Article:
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Integrating Information Security into your Software Development Lifecycle

Integrating Information Security into your Software Development Lifecycle

Security is a critical part of building a product, startup or software system. Many businesses unknowingly get this aspect of technology very wrong and they may not find out until damage has already been done. It's important to use secure software tools and processes, ensure your dev team is conscious of security best-practices and be aware of the common pitfalls when developing software. This talk focuses on the fundamentals of information security and how it applies to software developers.

Simon Sturmer

November 01, 2017

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  1. “THE FIRST SIX months of 2017 have seen an inordinate

    number of cybersecurity meltdowns” - wired.com
  2. INFORMATION SECURITY ▸ Security is hard. ▸ Tech professionals don’t

    always get it. ▸ There’s a lot of confusing information. ▸ The tools we have are broken.
  3. WHAT ARE THE CAUSES? If we look at Heartbleed, WannaCry,

    Blueborne, Experian and the dozens of severe incidents in recent years…
  4. WHAT ARE THE CAUSES? … we’ll notice a few things

    of interest to developers. ▸ Buffer Overflows and memory safety issues ▸ Broken and unpatched software ▸ Programmer mistakes
  5. SAFER CODE As an industry, we need to write safer

    code. Type safety and Memory Safety: ▸ Prevent buffer overflows, out of bounds reads, use after free, etc. ▸ Languages: Go, Rust, Swift, Kotlin, Ocaml
  6. “Programming in C means you are using an unsafe memory

    model 100% of the time.” - Tony Arcieri – It’s time for a memory safety intervention
  7. MEMORY SAFETY As an industry we have gone to great

    lengths to work around our rampant use of unsafe languages. ▸ Address Space Randomization ▸ Elaborate static analysis tools ▸ Kernel-level safeguards
  8. SOFTWARE PATCHES Make a Policy about Updates You need to

    patch your: ▸ Operating System(s) and drivers ▸ Server Software (Apache, etc.) ▸ Runtimes (PHP, Node, etc.) ▸ Tooling (Curl, IDE, Browser) ▸ Libraries (Rails, React, Django) ▸ … also, everything else.
  9. WEB-BASED RISKS Risks facing Web Developers ▸ Man in the

    Middle (MitM) attacks ▸ XSS, CSRF and other JS-based ▸ Server-side (SQL-injection, etc.) ▸ Fraud: Phishing, account enumeration, password attacks ▸ Denial of Service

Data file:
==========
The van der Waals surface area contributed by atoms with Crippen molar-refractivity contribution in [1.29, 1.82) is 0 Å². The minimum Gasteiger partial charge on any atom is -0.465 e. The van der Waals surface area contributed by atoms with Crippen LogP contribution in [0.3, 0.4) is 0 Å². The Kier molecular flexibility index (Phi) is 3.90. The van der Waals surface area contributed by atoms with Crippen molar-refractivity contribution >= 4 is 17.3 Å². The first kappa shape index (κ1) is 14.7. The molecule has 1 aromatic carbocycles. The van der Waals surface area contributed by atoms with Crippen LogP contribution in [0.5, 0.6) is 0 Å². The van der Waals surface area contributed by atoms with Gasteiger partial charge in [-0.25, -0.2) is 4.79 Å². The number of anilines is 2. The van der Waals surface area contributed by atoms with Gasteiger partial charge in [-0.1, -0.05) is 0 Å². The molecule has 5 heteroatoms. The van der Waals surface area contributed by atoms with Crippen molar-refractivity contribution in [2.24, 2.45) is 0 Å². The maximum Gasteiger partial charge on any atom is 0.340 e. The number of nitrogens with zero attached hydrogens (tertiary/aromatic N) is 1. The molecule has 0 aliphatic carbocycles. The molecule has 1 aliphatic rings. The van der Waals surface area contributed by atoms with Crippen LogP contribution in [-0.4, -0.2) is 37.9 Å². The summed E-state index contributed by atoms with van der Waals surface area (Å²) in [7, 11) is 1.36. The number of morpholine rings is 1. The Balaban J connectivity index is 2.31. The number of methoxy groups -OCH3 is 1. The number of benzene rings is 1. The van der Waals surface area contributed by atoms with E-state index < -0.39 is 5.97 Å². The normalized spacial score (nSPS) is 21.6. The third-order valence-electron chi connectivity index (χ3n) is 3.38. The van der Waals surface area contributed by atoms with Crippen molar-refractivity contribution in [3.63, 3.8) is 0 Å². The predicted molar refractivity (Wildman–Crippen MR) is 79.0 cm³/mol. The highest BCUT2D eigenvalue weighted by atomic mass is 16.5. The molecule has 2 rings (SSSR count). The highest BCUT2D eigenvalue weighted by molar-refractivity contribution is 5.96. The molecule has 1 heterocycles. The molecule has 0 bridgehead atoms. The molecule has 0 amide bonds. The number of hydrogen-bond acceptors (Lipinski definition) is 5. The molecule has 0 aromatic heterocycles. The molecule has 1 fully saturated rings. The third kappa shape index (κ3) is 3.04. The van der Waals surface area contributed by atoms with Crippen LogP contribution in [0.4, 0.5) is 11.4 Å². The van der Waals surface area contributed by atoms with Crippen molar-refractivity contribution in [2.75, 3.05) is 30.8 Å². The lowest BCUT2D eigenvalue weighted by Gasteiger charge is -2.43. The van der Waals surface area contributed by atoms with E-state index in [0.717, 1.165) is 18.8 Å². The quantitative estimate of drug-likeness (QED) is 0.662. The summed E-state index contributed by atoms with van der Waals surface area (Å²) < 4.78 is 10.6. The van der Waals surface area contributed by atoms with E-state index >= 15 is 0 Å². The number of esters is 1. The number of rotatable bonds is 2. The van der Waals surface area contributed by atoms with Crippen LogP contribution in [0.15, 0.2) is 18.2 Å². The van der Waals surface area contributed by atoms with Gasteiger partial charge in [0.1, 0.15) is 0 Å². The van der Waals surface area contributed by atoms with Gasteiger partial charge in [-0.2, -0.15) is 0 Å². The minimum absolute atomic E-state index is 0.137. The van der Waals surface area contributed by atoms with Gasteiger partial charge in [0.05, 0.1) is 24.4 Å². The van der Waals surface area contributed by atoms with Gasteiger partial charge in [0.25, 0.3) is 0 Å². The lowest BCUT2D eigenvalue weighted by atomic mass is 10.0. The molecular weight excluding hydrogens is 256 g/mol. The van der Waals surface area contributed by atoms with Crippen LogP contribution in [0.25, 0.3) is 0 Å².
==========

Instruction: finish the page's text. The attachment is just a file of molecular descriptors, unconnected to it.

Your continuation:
10. SECURE TRANSPORT LAYER OK, but is HTTPS really necessary for:

    ▸ Site with no ecommerce / payments? ▸ Simple blog/WordPress site? ▸ Content-based website like news? ▸ Basic company brochure site?
  11. DATA INTEGRITY ▸ Here we have an integrity problem …

    (data integrity) ▸ “Man in the Middle” modifies HTML coming from server. ▸ Removes your site’s ads and places their own. ▸ Ad Revenue for you: $0
  12. SECURE TRANSPORT LAYER HTTPS Provides 3 things: ▸ Confidentiality ▸

    Integrity ▸ Authenticity It doesn’t solve everything, but it should be a fundamental part of your infosec strategy.
  13. SECURE TRANSPORT LAYER Also: ▸ Enforce HTTPS using the HSTS

    Header (HTTP Strict Transport Security) ▸ Automate certificate renewal.
  14. WEB SECURITY Catching XSS mistakes is hard. Even for experienced

    programmers. ▸ Hint: JSON.stringify() does not escape ‘</script>’
  15. WEB SECURITY Mitigating these kinds of errors: ▸ Peer review

    code. ▸ Compartmentalize different systems. ▸ If your system is critical, get it audited by a team of professionals. ▸ Run a bug bounty (BugCrowd)
  16. “Most of the vulnerabilities found were due to poor programming

    techniques. ...most of the bugs discovered were very basic mistakes.” - Project Zero (Google)
  17. HANDLING PASSWORDS Passwords: ▸ Do not set arbitrary length limits

    (NIST recommends no less than 256 chars) ▸ Never prohibit any special characters ▸ Allow paste and password managers ▸ Always [salted] hash. Never store a password using reversible encryption! ▸ Offer two-factor authentication.
  18. “People cannot create strong, unique passwords across all their services

    using only their brain to remember” - Troy Hunt
  19. HANDLING PASSWORDS Additionally NIST recommends: ▸ Do not implement password

    expiration. ▸ Do not impose composition rules (such as mixture of letters, numbers and special characters) * Microsoft agrees ▸ Do not use password hints.
  20. HANDLING PASSWORDS Extra credit: ▸ Replace password composition rules with

    real-time checking against known password dumps (data breaches). ▸ An example of such a database is haveibeenpwned.com
  21. PHISHING Can you tell if it’s the real site? ▸

    Well neither can anyone else. ▸ Equifax accidentally tweeted a link to a SIMILAR domain that was not theirs.
  22. Summary: Actionable Items ▸ Choose Type-safe and Memory-safe technologies ▸

    Patch your software ▸ Use HTTPS ▸ Programmers make mistakes: Use code review ▸ Implement a bug bounty program ▸ …
  23. Summary (cont.) ▸ Use hosting best practices (compartmentalize to mitigate

    breaches) ▸ Use password best practices ▸ Use two-factor auth ▸ Condition your users to look for signals of authenticity (mitigate phishing)
  24. IF TIME PERMITS There’s so much more! ▸ The terrible

    state of IoT ▸ Account Enumeration and timing attacks ▸ Generating random numbers with adequate entropy. ▸ Bug Bounties done right. ▸ Keeping secret keys safe. ▸ Attacks that layer vulnerabilities
  25. In some ways, your goal is to be slightly less

    terrible than everyone else. The current state of security